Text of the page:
This is a matter of courage, then. What is courage? It’s not about being unafraid, actually. You ask any soldier who has been in the line of fire, and he will tell you s/he was afraid, very afraid, but they did what needed to be done anyway. Only insane people are unafraid of such conditions. While what we are talking about here is not anywhere close to being shot at, we’re still dealing with fear. It’s okay to be afraid. Courage is about doing what needs doing despite your fears.
Now, if you wish, you could wait until after you have moved out and gained some independence before telling them so you don’t have to face the awkward situation of living with them after talking to them, but I don’t think that’s really necessary in your case. You intimate the notion of somehow having them just find out. Well, you can do that. You could leave your girly clothes around for them to find instead of hiding them, and that would certainly initiate a “discussion.” But it would be far better if, instead of giving them a little shock of surprise and showing you don’t trust them, to instead talk to them.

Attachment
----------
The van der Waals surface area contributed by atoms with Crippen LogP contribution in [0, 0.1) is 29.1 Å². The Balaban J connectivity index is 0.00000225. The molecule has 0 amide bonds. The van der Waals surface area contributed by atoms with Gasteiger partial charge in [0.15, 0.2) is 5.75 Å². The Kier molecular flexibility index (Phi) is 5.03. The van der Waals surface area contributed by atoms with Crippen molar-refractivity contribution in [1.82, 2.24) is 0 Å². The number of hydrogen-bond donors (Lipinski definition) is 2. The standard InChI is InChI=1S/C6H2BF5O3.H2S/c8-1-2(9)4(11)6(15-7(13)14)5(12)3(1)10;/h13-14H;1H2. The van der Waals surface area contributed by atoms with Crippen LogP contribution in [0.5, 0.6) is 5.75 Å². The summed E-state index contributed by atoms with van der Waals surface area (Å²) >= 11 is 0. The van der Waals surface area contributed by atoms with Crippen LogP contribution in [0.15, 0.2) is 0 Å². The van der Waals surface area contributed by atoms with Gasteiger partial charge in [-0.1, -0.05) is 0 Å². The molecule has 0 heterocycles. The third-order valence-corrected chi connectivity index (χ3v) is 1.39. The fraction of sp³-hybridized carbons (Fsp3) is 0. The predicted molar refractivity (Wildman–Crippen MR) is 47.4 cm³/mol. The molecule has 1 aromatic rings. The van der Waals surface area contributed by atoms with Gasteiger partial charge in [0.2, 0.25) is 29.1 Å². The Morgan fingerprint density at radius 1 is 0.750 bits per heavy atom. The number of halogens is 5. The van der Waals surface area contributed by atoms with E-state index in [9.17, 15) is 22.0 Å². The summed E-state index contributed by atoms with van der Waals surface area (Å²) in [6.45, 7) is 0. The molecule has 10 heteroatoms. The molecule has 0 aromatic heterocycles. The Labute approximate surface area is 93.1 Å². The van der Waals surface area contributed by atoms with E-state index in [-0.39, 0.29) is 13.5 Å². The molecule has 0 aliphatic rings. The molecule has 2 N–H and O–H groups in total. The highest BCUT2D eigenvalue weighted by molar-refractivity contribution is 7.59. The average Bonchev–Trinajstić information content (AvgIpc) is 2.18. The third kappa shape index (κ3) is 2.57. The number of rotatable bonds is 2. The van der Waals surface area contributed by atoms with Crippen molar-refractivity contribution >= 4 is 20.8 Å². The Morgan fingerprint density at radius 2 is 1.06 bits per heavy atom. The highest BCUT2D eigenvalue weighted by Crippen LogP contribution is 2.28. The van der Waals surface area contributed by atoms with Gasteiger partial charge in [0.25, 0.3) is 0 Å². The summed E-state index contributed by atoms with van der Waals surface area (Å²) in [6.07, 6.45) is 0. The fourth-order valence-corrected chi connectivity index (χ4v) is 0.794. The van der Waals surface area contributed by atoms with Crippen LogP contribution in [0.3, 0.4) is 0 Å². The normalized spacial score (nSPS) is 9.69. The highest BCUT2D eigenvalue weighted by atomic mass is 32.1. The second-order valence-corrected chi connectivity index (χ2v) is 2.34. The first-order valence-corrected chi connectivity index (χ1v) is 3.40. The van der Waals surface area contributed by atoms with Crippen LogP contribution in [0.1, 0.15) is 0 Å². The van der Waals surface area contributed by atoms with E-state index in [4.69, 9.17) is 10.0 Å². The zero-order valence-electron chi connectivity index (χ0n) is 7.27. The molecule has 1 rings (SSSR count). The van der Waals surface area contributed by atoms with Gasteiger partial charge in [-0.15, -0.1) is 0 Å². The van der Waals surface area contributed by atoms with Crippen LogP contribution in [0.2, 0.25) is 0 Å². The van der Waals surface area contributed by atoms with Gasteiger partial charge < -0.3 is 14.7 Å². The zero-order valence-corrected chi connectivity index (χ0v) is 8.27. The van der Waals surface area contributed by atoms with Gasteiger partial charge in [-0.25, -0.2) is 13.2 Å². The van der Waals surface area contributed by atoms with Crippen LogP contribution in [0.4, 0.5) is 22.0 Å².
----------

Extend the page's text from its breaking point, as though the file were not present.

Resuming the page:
Here is a website that talks about the process of coming out to your parents. Some of this we have already discussed, but it also goes into what you might expect after talking to your family: http://www.glbtss.colostate.edu/coming-out-to-your-parents.
Good luck! Feel free to write again if you have more questions!
* * *
Your advice and suggestions are kind and warm. And I appreciate it. What you say seems to make sense and I firmly believe in what you say. The fear is ever more apparent to me now than it ever was however, I still have the problem of how to tackle it. Not only this, I question on how to bring it up. I don't feel it's something I could just sit down and announce to them. It's not how I am. I had a period in school, many years ago, exploring my sexuality where I thought I was homosexual and I lived in fear of anyone I knew telling them. It was almost phobia level fear and, in some of my phobia cases, beyond it.